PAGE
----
Also, you can provide a regex like
nix search --help for more examples.
Now this is a bit tricky, to remove you cannot type
htop, you have to specify which dependency you want to clean. I think this is because you can have multiple versions of the same program. Also, one of your packages may depend on the version of another package, and if you also installed another version of the same package, and if you remove both, the original program that depends on one of them may break.
The solution to this is to list the installed packages in your profile, and then remove by position of said program.
nix profile list
nix profile remove 4
Check the profile remove command reference.
Open a package on a shell
This can be useful to test in isolation without installing a package in your profile.
nix shell nixpkgs#htop nixpkgs#gnused nixpkgs#youtube-dl sed --help htop --help youtube-dl --version CTRL+D # exit
Nix Package Tool (npt)
Because I'm not used to most of the seen commands, I built a thin abstraction on top of
nix called npt. Which aims to be a humble succesor to
apt. It also requires less characters to use it.
The installation, as we've seen before, can be done by running:
nix profile install 'github:woile/npt#npt'
And then run
npt --help and check the commands, I hope it helps the transition to nix.
Now you can install packages by doing:
npt install htop github:woile/wpa_passphrase_rs#wpa_passphrase # or npt i
It's still a work in progress, but a good start. I want to add the ability to show the executed nix commands, as a way of learning nix.
Remember when I said "even if you don't know much, someone else might", and having nix helps for this? and remember when I talked about my problems with
Turns out, nix can help in both of these situations, someone can write a reproducible shell script which you would execute, and even without knowing much, it would work.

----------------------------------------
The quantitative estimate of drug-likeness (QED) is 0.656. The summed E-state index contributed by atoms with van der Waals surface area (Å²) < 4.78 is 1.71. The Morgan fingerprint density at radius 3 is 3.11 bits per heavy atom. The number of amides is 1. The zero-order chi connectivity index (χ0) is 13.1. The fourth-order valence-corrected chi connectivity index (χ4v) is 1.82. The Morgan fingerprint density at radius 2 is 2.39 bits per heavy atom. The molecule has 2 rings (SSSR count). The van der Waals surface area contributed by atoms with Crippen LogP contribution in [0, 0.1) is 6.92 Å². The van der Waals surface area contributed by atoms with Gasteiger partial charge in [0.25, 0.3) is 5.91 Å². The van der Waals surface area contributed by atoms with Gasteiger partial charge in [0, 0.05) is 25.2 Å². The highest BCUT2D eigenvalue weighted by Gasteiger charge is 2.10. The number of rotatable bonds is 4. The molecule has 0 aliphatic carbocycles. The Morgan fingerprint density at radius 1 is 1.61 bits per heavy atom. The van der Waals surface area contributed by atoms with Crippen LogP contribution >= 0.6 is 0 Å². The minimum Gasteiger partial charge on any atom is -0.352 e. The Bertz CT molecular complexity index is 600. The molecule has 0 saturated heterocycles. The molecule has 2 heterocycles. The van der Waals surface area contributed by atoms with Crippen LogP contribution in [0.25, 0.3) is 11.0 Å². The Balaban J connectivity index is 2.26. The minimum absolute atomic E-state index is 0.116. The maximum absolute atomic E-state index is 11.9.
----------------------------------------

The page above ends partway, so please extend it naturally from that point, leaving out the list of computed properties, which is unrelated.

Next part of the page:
A minor problem is that we cannot use flakes yet, meaning we cannot run
nix shell and instead, we have to rely on
nix-shell. But it's coming, see #5189, #4715.
In the meantime, let's try to solve the issue with what we have.
touch gnu-example.sh chmod +x gnu-example.sh vim gnu-example.sh
And paste the content of this script:
#! /usr/bin/env nix-shell #! nix-shell gnused gnugrep grep -V sed --version
./gnu-example.sh, it would work both on linux, mac and probably also on freebsd.
Take a look at this other example, you can install a specific version of python and even dependencies.
#! /usr/bin/env nix-shell #! nix-shell --pure -i python -p "python38.withPackages (ps: [ ps.django ])" import django print(django.__version__)
This opens the door to replace
pyenv and any
virtualenv you will ever need.
Imagine creating a nix file specific to your project with its dependencies, which loads a shell with the dependencies when you navigate to the project folder automatically. Yes, you can say goodbye to any version manager (
You can read more about building a
shell.nix in the nix.dev tutorial. But keep in mind that
shell.nix is being replaced by flakes.
Flakes are becoming the universal way of doing things in nix. Creating shells, build commands, compiling your source code or creating ISO images.
And there's a whole set of new tools making use of flakes that allow you to build dev shells, like devenv or flox.
An exciting future is ahead!
I hope you've learned something with this post, and if you liked it, please let me know in the comments section below or tag me on hachyderm @woile.